Speed cameras to be installed on Touhy near St. Juliana School, with additional cameras requested for Harlem near Immaculate Conception and Foster near Garvy, 41st Ward Ald. Napolitano reports during ‘state of ward’ address
by BRIAN NADIG
A speed camera is expected to be installed on West Touhy Avenue not far from Saint Juliana School this fall, according to Alderman Anthony Napolitano (41st).
Napolitano made the announcement at his “State of the Ward” address on Wednesday, Oct. 19, at the Norwood Park Historical Society’s Noble-Seymour-Crippen House, 5624 N. Newark Ave.
Napolitano said that while speed cameras can be controversial, they should be used as a tool if they can improve traffic and pedestrian safety, especially near schools.
“My personal feeling on this is don’t speed,” Napolitano said. “I have three kids.”
He said that he has seen vehicles drive more than 60 mph on North Octavia Avenue near Ebinger School, 7350 W. Pratt Ave.
Ebinger does not front a main thoroughfare, where speed cameras are normally installed, but Napolitano has requested cameras for West Foster Avenue near Garvy School, 5225 N. Oak Park Ave., and on North Harlem Avenue near Immaculate Conception School, 7263 W. Talcott Ave. These two requests are pending, he said.
“Everyone now is driving with anger. … Cars are flying through the school zone, (in- cluding) parents,” Napolitano said regarding Foster Avenue.
Plans call for the speed camera on Touhy to be installed within 1/8 of a mile of Saint Juliana School, 7400 W. Touhy Ave., but the exact location has not been determined. Earlier this year a pedestrian was fatally struck while crossing Touhy near North Oriole Avenue.
The Touhy speed camera has been approved and could be installed by the end of Novem- ber, according to Napolitano’s chief of staff Chris Vittorio.
Napolitano also discussed the difficulties in hiring new police officers, blaming the “de- fund the police” movement for making the job unpopular and more difficult. He said that city had about 30,000 police applicants when he took the written exam in 1997 but that today’s total is about 6,000.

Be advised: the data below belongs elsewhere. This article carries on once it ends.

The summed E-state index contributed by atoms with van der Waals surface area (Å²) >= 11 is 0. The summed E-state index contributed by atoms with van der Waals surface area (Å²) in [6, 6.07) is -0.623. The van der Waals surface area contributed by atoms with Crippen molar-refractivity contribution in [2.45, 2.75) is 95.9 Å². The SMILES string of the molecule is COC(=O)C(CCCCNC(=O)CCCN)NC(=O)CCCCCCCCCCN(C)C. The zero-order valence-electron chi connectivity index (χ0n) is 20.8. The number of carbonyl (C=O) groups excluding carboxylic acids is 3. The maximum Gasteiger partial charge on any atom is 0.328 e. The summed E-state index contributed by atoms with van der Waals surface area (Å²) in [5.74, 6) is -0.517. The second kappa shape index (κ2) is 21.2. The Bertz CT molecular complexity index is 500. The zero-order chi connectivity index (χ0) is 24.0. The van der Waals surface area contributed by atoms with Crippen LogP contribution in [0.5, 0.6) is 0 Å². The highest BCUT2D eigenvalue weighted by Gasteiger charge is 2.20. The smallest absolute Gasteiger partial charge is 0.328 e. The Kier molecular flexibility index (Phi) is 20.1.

On crime, Napolitano said that residents need to call 911 when they witness a crime or become a victim, not just tell a neighbor “who is a police officer.” The 41st Ward is well known for its high number of first responders who live in the ward.
“Our biggest Achilles’ heel is we don’t call 911,” Napolitano said, adding that the Chicago Police Department allocates resources based on calls for service.
“Crime needs to be stopped before it happens,” Napolitano said, calling for more patrols in the 16th (Jefferson Park) Police District. “Our numbers are going up because we don’t have enough) officers here.”
Under the recent remap, the 41st Ward will lose about 4,000 residents, reducing its total from about 58,000 to 54,000, which is the approximate average per ward. “The fortunate part is everyone wants to live here,” Napolitano said.
The ward is losing Wildwood, all of Edgebrook north of West Devon Avenue and a portion of Norwood Park near the former Saint Thecla Church, 6725 W. Devon Ave., Napolitano said.
Those areas will be in the 45th Ward, whose alderman is James Gardiner, who like Na- politano is a firefighter. “I grew up with Jimmy,” he said, adding that a lot of ward residents already know Gardiner.
Napolitano, who is seeking his third term as alderman, has at least one challenger in the Feb. 28, 2023, municipal election. Edison Park Community Council vice president Paul Struebing has announced his candidacy.
Napolitano reminded residents that if they plan to vote n person in the statewide Nov. 8 state and county elections or the city election next year, their precinct may have changed, and they could have a new polling place. “Check your voter registration card,” he said.
Under a new state law, precincts were made larger due to the increased popularity of mail-in voting and a lesser demand for in-person voting. Napolitano expressed concern that voting lines on Election Day could be longer than usual if there is a high turnout.
It also was reported at the meting that street signs in Chicago are being replaced due to an older federal mandate which requires signs to have the first letter of a street name capitalized and the rest lower-case in an effort to make them more readable.
It also was announced that the historical society received a $25,000 city microgrant to help with its upkeep of the Noble-Seymour-Crippen House, which was built in 1833.